A comprehensive eye exam can help us thoroughly evaluate your eye’s structures, such as your cornea, lens, retina, and optic nerve, to look for issues affecting your eye health. We can look for signs of eye diseases and conditions like glaucoma, cataracts, macular degeneration, retinal detachment, and diabetic retinopathy.

Eye Coordination & Muscle Function

We can also examine how well a person’s eyes work together and check for issues like strabismus (misaligned eyes) and amblyopia (lazy eye). An example of this type of testing could be an evaluation of your eye muscle function to confirm your eyes can move smoothly and accurately in all directions.

General Health

Eye exams can often reveal signs of general health issues unrelated to your vision. For example, an optometrist may detect signs of high blood pressure, diabetes, or autoimmune disorders through changes in your eye’s blood vessels or other structures.

Preparing for an Eye Exam

To prepare for your eye exam, gather any relevant information about your medical history, family history of eye conditions, and a list of current medications.

If you wear glasses or contacts, bring them to the appointment. You’ll also want to be prepared to discuss any symptoms or concerns you may have about your vision or eye health.

How Long Does an Eye Exam Take?

The duration of an eye exam depends on the type of exam you’re having and the specific tests involved. On average, a routine eye exam takes between 30 and 60 minutes. However, specialized exams, such as diabetic eye exams or contact lens fittings, may take longer due to the additional tests required.

Your eye exam length can also be influenced by factors such as your age, medical history, and whether you’re experiencing any particular symptoms or concerns.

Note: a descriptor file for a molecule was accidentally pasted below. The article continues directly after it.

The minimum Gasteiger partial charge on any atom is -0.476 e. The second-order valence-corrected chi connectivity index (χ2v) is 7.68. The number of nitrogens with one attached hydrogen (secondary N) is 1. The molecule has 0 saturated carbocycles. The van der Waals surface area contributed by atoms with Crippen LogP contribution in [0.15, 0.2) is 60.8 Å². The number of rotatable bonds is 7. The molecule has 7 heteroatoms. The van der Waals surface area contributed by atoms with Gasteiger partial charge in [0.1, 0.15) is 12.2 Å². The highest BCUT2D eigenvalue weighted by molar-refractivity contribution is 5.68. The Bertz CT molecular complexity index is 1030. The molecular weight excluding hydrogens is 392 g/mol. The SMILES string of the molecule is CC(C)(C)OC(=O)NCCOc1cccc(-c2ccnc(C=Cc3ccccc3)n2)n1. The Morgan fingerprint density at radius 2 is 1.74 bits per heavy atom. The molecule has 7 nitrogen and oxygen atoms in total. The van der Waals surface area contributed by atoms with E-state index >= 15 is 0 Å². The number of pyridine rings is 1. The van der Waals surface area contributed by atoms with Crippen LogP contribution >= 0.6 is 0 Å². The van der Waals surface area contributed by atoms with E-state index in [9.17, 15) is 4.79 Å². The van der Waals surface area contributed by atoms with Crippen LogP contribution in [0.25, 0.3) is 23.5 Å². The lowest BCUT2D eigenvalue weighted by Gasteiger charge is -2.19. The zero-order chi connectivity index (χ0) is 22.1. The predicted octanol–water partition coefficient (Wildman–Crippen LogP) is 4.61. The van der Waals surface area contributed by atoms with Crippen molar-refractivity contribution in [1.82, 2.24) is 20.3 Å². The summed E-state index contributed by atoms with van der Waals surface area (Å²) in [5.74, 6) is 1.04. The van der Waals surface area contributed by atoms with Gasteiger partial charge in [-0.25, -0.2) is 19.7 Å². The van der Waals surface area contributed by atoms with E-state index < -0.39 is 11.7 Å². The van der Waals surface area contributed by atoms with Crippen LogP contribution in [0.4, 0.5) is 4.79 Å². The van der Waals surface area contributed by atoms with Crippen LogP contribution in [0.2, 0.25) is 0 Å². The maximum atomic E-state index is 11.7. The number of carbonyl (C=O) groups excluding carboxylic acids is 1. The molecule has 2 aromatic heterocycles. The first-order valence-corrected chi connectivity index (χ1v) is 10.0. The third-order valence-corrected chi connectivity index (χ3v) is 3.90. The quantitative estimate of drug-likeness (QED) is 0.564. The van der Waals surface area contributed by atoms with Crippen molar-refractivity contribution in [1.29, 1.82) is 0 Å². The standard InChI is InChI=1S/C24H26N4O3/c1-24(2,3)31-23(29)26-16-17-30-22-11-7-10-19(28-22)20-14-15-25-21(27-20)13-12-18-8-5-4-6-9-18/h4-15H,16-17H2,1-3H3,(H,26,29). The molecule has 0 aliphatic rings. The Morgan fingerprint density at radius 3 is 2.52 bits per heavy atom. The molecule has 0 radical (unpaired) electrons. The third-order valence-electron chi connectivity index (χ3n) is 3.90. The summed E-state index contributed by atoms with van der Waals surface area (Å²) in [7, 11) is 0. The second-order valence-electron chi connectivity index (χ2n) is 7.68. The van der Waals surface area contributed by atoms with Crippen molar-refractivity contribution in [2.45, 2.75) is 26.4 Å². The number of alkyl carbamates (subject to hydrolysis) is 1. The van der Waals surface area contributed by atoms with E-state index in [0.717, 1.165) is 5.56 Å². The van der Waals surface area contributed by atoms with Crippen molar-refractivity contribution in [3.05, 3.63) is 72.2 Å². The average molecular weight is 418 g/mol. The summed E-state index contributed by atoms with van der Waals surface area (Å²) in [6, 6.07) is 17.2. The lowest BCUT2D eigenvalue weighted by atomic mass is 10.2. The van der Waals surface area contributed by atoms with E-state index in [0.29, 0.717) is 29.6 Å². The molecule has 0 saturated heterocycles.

It’s essential to allocate enough time for your eye exam so that you can get a thorough evaluation of your vision and eye health.

A woman in an optometrist's office shaking hands with her optometrist

Trust Family Focus Eyecare for Your Eye Exams

At Family Focus Eyecare, we care about your family’s eyesight. Our experienced team of optometrists are dedicated to providing efficient, effective, friendly, and fun service.

We offer comprehensive eye exams for patients aged 6 months to 106 years old (and over!), and we strive to create long-lasting connections while providing vision correction that suits your personality, style, and needs. 

Call us or visit us online to book your next appointment.

Written by Dr. Joseph Rich

Dr. Joseph D. Rich moved to Columbia shortly after completing his doctorate at Southern College of Optometry in Memphis, TN. Growing up and completing his undergraduate work in biology, chemistry, and business management at the University of Central Missouri in Warrensburg, MO, Dr. Rich considers himself a full-fledged Mizzou fan and actively enjoys going to as many games as possible.